Baraka's career spanned nearly 50 years, and his themes range from black liberation to white racism. Some poems that are always associated with his name are "The Music: Reflection on Jazz and Blues", "The Book of Monk", and "New Music, New Poetry", works that draw on topics from the worlds of society, music, and literature. Baraka's poetry and writing have attracted both extreme praise and condemnation. Within the African-American community, some compare Baraka to James Baldwin and recognize him as one of the most respected and most widely published black writers of his generation. Others have said his work is an expression of violence, misogyny, homophobia and racism. Regardless of viewpoint, Baraka's plays, poetry, and essays have been defining texts for African-American culture.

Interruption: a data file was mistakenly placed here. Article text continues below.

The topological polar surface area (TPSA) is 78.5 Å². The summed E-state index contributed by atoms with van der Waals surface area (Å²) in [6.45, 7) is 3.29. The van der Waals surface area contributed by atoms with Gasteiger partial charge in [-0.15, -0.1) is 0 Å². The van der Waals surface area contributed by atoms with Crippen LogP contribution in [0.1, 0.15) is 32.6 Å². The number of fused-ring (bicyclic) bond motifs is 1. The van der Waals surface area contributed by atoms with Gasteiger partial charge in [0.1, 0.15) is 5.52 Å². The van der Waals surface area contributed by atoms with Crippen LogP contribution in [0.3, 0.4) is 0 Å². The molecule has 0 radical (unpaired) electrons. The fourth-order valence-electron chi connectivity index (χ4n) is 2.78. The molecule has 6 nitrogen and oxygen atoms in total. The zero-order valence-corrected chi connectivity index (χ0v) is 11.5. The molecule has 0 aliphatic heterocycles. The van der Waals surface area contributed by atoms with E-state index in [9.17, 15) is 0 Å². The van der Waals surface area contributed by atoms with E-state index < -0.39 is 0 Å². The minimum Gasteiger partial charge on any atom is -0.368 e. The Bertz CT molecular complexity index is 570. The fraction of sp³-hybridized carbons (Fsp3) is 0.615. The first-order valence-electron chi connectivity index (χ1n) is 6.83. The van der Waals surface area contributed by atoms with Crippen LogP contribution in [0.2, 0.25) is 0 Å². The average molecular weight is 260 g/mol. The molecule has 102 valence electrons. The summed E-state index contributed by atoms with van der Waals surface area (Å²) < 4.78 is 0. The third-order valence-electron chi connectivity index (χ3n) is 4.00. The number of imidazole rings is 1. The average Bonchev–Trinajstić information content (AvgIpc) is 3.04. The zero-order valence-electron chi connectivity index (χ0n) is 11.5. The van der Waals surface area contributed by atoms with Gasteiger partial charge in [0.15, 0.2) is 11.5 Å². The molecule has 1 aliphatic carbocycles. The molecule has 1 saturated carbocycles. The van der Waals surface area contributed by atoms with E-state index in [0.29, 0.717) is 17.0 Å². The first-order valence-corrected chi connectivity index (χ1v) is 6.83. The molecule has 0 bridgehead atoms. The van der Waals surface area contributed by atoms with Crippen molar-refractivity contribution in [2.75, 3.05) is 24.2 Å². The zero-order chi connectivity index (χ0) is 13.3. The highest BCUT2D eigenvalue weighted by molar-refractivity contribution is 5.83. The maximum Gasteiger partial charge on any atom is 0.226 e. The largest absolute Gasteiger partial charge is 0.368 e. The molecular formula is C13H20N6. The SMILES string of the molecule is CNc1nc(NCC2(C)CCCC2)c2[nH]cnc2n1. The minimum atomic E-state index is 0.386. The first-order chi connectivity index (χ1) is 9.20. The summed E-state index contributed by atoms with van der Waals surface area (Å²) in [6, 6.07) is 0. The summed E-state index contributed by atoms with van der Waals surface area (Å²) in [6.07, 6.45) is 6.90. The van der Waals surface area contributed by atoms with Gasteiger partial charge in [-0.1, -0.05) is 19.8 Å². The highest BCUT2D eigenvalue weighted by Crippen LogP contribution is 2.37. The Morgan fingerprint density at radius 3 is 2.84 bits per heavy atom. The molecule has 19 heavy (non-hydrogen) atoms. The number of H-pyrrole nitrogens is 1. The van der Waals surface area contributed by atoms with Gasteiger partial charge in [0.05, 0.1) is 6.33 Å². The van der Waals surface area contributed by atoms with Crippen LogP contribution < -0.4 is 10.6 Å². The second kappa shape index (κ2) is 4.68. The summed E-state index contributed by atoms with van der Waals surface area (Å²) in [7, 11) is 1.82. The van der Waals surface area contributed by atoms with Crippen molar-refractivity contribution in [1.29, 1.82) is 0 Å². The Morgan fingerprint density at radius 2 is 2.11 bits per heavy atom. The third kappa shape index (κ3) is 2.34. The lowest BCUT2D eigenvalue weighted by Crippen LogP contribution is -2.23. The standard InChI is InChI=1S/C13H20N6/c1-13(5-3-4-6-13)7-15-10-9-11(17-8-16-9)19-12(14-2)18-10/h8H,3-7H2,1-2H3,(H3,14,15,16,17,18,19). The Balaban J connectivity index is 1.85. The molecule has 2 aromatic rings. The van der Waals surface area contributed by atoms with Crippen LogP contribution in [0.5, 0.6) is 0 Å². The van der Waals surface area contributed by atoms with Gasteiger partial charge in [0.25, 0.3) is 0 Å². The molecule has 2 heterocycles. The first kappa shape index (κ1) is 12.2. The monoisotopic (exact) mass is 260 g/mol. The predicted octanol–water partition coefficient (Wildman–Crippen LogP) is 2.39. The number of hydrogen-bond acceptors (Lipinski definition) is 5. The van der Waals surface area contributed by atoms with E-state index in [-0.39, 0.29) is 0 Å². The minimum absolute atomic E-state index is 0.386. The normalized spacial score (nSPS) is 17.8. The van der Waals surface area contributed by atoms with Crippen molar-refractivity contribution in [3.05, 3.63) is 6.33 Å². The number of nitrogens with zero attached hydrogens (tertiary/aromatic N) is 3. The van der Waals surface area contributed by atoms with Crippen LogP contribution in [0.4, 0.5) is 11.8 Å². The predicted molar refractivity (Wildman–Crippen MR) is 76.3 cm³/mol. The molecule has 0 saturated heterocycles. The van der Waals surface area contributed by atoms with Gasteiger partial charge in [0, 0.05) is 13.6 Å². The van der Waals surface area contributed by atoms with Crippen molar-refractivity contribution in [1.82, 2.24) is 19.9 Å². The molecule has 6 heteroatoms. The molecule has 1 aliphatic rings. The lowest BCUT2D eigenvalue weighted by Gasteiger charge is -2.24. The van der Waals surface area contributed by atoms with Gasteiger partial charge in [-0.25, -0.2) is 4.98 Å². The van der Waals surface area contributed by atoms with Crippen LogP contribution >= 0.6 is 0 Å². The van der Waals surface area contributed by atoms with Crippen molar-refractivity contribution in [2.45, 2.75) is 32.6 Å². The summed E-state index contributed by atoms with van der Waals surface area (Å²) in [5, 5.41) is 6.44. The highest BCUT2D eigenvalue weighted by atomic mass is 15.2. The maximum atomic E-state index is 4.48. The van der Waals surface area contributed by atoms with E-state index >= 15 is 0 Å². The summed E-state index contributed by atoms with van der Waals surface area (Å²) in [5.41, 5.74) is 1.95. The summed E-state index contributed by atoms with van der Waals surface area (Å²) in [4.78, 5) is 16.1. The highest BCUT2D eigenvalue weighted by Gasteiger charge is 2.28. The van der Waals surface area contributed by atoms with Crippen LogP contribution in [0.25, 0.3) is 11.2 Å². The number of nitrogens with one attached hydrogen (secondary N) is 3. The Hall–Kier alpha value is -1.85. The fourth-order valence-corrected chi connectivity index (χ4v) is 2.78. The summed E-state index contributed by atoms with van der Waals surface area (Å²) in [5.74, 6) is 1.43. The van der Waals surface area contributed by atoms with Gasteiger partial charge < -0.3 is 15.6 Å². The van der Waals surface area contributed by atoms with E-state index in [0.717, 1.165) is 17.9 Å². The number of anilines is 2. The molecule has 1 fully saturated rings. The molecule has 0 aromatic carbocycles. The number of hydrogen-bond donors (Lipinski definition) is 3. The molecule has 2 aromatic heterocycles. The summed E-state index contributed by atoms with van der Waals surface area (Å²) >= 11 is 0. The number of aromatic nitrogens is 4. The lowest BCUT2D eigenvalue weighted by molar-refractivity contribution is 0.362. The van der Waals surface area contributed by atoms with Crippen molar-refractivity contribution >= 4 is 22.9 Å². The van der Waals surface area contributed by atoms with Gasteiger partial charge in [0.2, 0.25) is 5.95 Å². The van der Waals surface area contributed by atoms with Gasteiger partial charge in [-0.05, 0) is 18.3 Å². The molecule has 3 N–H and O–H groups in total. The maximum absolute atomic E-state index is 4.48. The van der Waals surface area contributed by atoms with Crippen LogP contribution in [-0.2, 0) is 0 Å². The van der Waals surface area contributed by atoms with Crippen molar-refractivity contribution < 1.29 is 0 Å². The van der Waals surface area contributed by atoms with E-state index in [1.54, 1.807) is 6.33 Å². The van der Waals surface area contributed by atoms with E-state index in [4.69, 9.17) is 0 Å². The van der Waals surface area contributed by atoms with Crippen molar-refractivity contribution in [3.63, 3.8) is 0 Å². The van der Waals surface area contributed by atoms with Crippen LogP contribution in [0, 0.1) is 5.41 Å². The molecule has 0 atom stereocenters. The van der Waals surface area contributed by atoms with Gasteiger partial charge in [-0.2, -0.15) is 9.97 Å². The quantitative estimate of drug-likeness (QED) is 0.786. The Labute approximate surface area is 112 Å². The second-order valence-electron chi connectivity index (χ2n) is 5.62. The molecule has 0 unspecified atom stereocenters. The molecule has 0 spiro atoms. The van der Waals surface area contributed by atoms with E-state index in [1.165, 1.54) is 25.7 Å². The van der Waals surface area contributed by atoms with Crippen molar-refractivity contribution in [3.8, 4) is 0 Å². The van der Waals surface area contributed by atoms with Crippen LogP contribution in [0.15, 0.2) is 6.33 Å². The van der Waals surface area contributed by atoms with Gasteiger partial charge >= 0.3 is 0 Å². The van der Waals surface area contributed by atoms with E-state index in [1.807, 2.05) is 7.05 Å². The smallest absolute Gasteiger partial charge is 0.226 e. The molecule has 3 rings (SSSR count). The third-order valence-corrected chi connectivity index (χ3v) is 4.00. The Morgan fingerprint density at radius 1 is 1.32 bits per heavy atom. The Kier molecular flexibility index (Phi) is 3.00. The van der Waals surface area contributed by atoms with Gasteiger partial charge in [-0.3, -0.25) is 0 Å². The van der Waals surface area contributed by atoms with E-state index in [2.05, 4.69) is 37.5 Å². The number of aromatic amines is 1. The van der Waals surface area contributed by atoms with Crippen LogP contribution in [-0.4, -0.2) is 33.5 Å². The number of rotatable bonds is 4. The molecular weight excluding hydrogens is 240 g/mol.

Baraka's brief tenure as Poet Laureate of New Jersey (2002–03) involved controversy over a public reading of his poem "Somebody Blew Up America?", accusations of anti-semitism, and some negative attention from critics, and politicians.